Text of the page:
Aviation safety rates are among the highest in transportation, according to the International Air Transport Association (IATA), with nearly 4.1 billion travelers flying safely on 41.8 million flights, in 2017. While incidents do occur,  aircraft system improvements, such as enhanced weather radar and improved situational awareness  have made a significant difference in the safety of flight. The processes and procedures put in place throughout the industry have contributed to this, making air travel in the U.S.- and globally –  one of the safest methods of travel.

While the safety of an aircraft is still a top priority, the industry, which has been working on cyber protection as a certification since the early 2000s, now has to consider how to protect against a new threat, as hacking activities become more common. As aircraft become more connected, cybersecurity threats have expanded and can impact the entire aviation ecosystem, from making travel reservations, through the airport check-in and screening process, all the way to the aircraft and the communications between air and ground.

Cybersecurity is one of the hottest topics of conversations in the industry, which was evident at the Farnborough Airshow 2018, where airline executives were looking closely at cyber threats in the air as well as on the ground. In the aviation industry, there are critical computer systems that allow for data and communications to be delivered between ground and flight operations. As the industry relies heavily on these systems, cybersecurity has quickly become a focus for aviation leaders as a pending threat impacts the safety of flight, efficiency of the system, and reputation of the industry.

Akbar Al Baker, Group Chief Executive of Qatar Airways was recently interviewed at Farnborough, saying that while no one in today’s modern world of the Internet can be one hundred percent secure against attacks, “we have systems within the airlines to mitigate hackings.”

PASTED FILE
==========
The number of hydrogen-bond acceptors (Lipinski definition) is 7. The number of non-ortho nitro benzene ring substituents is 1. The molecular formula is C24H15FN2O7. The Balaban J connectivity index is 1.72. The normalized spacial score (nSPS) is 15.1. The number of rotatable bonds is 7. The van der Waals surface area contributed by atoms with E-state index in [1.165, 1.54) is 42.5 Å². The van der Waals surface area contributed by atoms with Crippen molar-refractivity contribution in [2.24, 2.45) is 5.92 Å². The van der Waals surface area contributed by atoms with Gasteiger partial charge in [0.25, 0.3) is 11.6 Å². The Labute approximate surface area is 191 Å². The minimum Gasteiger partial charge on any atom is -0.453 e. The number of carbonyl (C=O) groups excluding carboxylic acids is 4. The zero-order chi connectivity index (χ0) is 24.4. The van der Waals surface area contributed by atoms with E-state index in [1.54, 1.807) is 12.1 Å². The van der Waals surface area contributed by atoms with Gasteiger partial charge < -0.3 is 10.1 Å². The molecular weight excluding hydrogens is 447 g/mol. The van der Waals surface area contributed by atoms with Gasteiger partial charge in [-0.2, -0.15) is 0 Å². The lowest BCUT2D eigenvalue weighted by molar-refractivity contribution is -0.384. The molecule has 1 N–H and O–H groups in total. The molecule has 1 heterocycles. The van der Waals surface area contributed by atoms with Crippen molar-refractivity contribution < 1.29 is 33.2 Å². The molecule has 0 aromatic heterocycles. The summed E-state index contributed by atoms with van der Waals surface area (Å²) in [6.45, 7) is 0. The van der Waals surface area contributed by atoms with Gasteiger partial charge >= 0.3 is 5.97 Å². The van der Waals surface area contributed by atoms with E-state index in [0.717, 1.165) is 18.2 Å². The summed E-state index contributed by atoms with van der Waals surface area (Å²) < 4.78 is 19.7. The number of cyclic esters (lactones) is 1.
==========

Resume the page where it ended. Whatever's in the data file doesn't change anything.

Yet, it’s not only airlines that are concerned with pending threats. Airports also have many vulnerabilities that would impact the travel experience if hacked. Dominic Nessi, a senior aviation consultant and founder of AeroTech Partners concurs. “If you are an airport executive, you may be wondering what it takes for your organization to become completely cyber-secure. Well, the first thing to understand is that you can never be completely cyber-secure,” he wrote in a recent blog post.  “Even if you could figure out how to do it, it would be short-lived, as the technology environment changes daily at the same time that new vulnerabilities occur, and new threats emerge.”

The ongoing connectivity of systems means more access points and vulnerabilities. Today’s connected aircraft has data constantly traveling between the aircraft to air traffic controllers for flight paths and weather updates, or between the aircraft to the manufacturer for maintenance details and more. Now in the cabin, each passenger also opens up a new access point as they connect into Wi-Fi with their own devices. So how do aviation leaders protect against the latest threat?

Joel Otto, Vice President of Strategy and Business Development for Rockwell Collins Information Management Systems business unit, noted that the standards and process that have been used for safety are being used in a similar fashion for cybersecurity.

“We need to think about cybersecurity as a parallel process to safety.” Otto stressed that cybersecurity solutions can not be a one-and-done checkbox, but rather a lifecycle process that is built into the product or system. While there are many legacy aircraft where security wasn’t thought of from design and conception, any new upgrades or retrofits are done with cybersecurity in mind. And he noted that every new aircraft has security built in and designed from the start.

The aviation industry also has the benefits of decades of safety experience, training, and process in place. While there might be a cyber threat that occurs while in the air, having highly trained pilots that are interacting with the systems can lessen the impact. “What sets us apart are the checks and balances that are already in place from pilots to air traffic controllers, to independent maintenance and more,” Otto told us. “If a flight path doesn’t seem right or a system seems off, one of those many checks and balances would say something. The highly trained human factor adds in another layer of mediation and process to protect against a cyber attack.”

As the industry looks forward, now is the time to take the mandates, certifications, and minimum requirements for safety, which have made air travel one of the safest methods of transportation in the United States, and apply it to cybersecurity, according to Otto. “Having a minimum requirement of security protocols in place allows for manufacturers to demonstrate that they are building safe and secure systems.”

As new threats emerge, Otto said there should be a process in place to identify the new threat, understand the risk, monitor and mitigate. “It’s not significantly different than what we do for safety where we monitor critical pieces of equipment and if they operate outside of certain thresholds, we alert the pilot or reconfigure the system to address the issue.”

Shany Seawright

About Shany Seawright

A senior executive at Strategic Communications Group and Managing Editor of Connected Aviation Today, as well as other publications, Seawright oversees the editorial direction of the publication and managed the editorial staff.